Phishing has become one of the most popular subsets of social engineering. It is likely that most people have received an email urging action on an unknown link or attachment to prevent being ‘locked out of your accounts’. According to the 2021 Data breach Investigations Report (DBIR) by Verizon, 36 per cent of online breaches involved phishing, which is an 11 per cent increase from last year.
While some phishing emails might look suspicious due to poor grammar, spelling mistakes and other red flags, hackers have become more advanced, and their phishing attempts are more successful. Spear phishing is one of the most common and dangerous methods used to conduct fraud, usually on specific individuals or organizations. Often, the recipients are asked to open a malicious attachment or click on a link that takes them to a spoofed website where they are asked to provide passwords or other personal information.
Recently, members of the University of Toronto (U of T) community received a phishing email that contained a link leading to a spoofed version of the UTORid login page. Here are some of the red flags that were present in the email:
- Email spoofing: Email spoofing is the act of sending phishing emails from a forged email address. This is a technique used in most phishing emails to get the recipients to open and engage with the email. In this instance, the hacker is attempting to impersonate U of T administration by using an official U of T email domain.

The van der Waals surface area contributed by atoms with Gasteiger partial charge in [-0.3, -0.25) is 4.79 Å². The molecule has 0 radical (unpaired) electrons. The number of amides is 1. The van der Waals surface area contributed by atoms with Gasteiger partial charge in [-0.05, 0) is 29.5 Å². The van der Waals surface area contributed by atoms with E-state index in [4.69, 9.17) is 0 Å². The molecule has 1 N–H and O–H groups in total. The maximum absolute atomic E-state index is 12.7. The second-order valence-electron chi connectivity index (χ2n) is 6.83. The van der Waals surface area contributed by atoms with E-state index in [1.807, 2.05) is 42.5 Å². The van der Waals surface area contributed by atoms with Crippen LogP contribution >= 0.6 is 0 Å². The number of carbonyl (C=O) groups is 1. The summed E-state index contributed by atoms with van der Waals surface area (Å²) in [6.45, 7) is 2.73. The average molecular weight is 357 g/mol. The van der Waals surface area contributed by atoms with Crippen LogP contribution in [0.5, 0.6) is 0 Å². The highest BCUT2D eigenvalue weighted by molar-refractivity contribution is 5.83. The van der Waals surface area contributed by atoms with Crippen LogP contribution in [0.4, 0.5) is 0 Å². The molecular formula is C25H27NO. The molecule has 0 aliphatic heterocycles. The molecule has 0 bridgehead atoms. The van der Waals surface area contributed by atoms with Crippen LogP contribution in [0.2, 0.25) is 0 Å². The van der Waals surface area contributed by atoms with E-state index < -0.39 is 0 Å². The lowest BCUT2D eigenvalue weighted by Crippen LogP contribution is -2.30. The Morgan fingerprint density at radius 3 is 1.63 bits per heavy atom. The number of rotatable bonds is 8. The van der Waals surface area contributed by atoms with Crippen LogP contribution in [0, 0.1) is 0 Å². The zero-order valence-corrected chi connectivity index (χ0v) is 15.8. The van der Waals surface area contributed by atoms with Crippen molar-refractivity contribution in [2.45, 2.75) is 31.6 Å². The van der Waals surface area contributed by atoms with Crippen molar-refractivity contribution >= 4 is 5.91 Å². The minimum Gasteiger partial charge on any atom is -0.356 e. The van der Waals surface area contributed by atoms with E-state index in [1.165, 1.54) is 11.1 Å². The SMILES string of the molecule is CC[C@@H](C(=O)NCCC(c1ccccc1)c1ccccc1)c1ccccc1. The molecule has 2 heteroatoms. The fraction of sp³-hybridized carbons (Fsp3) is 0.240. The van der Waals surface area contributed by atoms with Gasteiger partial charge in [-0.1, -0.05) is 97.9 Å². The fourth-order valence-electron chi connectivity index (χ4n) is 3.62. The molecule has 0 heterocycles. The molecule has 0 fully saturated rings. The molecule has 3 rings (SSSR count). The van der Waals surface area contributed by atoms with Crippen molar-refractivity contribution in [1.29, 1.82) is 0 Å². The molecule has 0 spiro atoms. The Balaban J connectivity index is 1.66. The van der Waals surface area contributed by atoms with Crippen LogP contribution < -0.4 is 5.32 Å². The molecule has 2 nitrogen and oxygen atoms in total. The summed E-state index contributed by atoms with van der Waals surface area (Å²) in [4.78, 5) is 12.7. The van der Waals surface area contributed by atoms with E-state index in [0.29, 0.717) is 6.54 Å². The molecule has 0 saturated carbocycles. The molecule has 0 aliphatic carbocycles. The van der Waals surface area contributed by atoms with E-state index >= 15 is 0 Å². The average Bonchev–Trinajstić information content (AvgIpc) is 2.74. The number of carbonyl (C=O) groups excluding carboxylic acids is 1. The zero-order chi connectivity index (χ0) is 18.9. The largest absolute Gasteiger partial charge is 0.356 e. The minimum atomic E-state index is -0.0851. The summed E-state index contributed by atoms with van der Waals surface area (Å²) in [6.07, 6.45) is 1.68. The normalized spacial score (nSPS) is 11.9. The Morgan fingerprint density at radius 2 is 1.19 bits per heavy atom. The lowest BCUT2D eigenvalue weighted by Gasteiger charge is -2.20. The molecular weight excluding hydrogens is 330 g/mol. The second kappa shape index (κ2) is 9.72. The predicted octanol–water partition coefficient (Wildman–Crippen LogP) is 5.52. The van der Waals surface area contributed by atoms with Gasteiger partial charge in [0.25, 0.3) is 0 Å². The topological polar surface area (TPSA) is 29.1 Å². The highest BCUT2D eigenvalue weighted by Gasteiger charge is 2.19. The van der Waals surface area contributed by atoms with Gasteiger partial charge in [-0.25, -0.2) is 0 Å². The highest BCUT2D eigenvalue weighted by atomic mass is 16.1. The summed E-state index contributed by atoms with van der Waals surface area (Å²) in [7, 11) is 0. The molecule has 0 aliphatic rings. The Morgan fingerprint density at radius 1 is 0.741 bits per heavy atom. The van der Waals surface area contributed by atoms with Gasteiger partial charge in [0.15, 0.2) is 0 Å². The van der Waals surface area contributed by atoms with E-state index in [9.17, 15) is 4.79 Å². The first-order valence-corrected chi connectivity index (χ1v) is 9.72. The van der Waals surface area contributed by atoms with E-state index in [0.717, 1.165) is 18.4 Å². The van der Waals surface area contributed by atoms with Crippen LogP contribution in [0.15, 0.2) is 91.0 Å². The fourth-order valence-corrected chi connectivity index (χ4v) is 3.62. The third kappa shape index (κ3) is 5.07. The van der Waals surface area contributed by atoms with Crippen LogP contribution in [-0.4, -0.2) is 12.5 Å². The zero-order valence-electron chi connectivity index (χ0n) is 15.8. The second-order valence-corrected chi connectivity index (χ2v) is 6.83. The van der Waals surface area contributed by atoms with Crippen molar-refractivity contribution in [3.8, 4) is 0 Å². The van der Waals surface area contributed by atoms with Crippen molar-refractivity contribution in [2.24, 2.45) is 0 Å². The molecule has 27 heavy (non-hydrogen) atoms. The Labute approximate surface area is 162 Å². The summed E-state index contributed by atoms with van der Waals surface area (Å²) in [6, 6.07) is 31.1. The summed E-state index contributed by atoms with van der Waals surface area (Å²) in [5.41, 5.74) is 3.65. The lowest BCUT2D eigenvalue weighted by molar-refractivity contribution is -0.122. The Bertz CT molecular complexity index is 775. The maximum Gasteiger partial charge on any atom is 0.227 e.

- Generic greeting: Legitimate emails from a trusted organization or emails exchanged between colleagues will often include a direct greeting (your name). Hackers typically use generic greetings such as “Dear Member” or “Good morning” because they are sending mass emails and do not have access to your personal information (name). However, more advanced attacks may address you by name, which is why you should stay informed of all the different phishing red flags.
- Suspicious link and cloned web page: This phishing email contained a link to a .PDF extension — hovering over the link uncovered a suspicious URL unrelated to any known U of T websites. This link leads to a cloned version of the UTORid login page. A cloned webpage works by copying the front-end of a website to trick the email recipient into trusting the page and inputting their personal information. U of T staff, faculty and students will never be asked to provide their UTORid credentials via email.
- Poorly worded email: Often, you can spot a phishing email by the poor use of grammar and spelling. Right from the subject line, this email displayed both these flaws. Always ensure to read the email carefully and check for spelling and grammatical mistakes, as well as oddly worded sentences.
- Demanding urgent action: A common tactic used by hackers is to create a sense of urgency. This tactic is widely successful because recipients feel too rushed to analyze the email in detail and are more likely to fall for the attack. In this instance, the sender asked the recipient to manually approve the schedule within “48hours” (note the grammatical error) of receiving the email.
Learn more about identifying and reporting a phishing attempt.